While Picard demonstrated how inertia could cripple magazine publishing, Scanzoni painted an equally bleak picture for the television industry. "Television content is expensive to produce," he simply stated. And, if new devices draw audiences away from traditional distribution, those viewers will go unmeasured. "And that could deliver a severe economic blow to the industry."
"We're using the same yardsticks to measure 150 million homes that we used to measure 20,000 homes," added Steve Gigliotti, Scripps Networks' President/national ad sales and marketing. "New platforms demand new kinds of measuring stick."
Gigliotti did observe that there are exceptions. "Yes, there probably are some arrangements between media companies and advertisers that are based on something other than accountability of adults between the ages of 25 and 54." But these "bold plays" have "tended to be one-offs".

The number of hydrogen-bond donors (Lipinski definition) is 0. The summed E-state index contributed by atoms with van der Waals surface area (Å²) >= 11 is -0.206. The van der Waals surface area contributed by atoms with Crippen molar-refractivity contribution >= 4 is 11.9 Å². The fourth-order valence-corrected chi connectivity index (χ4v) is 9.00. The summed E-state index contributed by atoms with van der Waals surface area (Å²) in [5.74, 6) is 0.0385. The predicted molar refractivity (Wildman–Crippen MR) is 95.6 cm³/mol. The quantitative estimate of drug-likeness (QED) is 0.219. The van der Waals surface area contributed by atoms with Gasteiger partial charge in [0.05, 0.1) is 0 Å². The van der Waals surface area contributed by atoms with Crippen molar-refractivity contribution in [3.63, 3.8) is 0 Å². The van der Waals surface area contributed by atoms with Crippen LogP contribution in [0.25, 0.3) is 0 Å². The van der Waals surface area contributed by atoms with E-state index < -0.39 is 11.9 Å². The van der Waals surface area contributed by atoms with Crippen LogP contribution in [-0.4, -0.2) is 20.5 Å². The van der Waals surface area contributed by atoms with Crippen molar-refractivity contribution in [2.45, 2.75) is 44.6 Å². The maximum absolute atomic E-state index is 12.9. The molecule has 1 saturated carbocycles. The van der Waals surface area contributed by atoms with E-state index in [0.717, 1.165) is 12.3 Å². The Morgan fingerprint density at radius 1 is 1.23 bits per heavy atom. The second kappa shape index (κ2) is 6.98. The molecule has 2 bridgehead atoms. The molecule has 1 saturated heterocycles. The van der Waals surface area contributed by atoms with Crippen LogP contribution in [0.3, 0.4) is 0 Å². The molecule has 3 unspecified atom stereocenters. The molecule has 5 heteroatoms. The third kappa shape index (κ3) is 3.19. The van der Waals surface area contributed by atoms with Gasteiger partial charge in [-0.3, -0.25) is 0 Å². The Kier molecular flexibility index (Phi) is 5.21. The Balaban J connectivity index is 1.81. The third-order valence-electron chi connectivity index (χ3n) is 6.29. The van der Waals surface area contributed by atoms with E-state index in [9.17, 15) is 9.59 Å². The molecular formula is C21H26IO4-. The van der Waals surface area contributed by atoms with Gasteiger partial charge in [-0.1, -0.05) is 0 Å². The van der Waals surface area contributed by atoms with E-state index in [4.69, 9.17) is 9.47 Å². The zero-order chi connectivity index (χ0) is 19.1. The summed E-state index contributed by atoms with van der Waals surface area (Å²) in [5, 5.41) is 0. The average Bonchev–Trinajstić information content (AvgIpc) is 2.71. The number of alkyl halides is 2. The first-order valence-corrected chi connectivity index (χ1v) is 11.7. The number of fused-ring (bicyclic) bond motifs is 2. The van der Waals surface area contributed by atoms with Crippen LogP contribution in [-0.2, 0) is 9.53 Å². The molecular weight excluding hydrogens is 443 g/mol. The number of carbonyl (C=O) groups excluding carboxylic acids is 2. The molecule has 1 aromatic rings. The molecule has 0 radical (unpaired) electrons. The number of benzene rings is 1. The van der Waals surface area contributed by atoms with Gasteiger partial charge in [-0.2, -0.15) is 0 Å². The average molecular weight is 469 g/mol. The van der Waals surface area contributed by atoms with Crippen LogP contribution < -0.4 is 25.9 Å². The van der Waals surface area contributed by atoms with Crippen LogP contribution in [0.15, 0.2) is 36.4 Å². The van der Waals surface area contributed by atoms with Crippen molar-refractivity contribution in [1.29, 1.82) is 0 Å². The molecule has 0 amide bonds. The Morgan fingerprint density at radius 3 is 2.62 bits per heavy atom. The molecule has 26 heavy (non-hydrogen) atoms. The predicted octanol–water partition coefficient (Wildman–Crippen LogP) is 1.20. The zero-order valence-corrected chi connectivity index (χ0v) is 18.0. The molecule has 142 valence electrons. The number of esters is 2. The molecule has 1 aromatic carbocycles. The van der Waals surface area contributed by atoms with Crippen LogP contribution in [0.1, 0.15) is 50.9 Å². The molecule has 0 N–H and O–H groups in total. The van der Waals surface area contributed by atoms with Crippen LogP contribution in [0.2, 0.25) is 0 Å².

Antony Young, CEO of Optimedia US, offered a balanced economic counterpoint. "Our economics were built for a different purpose than what today's marketer wants. It was built for eyeballs, reach, and awareness. Marketing has gone more upstream, with more accountability. But we're stuck in this currency - [a place] where the initial purpose was trading, where buyers and sellers could trade. But that's out of step now."
Compounding the problem, he continued, "There are too many people with too many self interests… And it's impossible to pass on the costs of additional research to our clients. And, if I run my budget under pressure, I'm not going to be able to give my clients a competitive advantage. It takes dollars to do dollars to things that will help you grow your business. And a new currency is not a priority."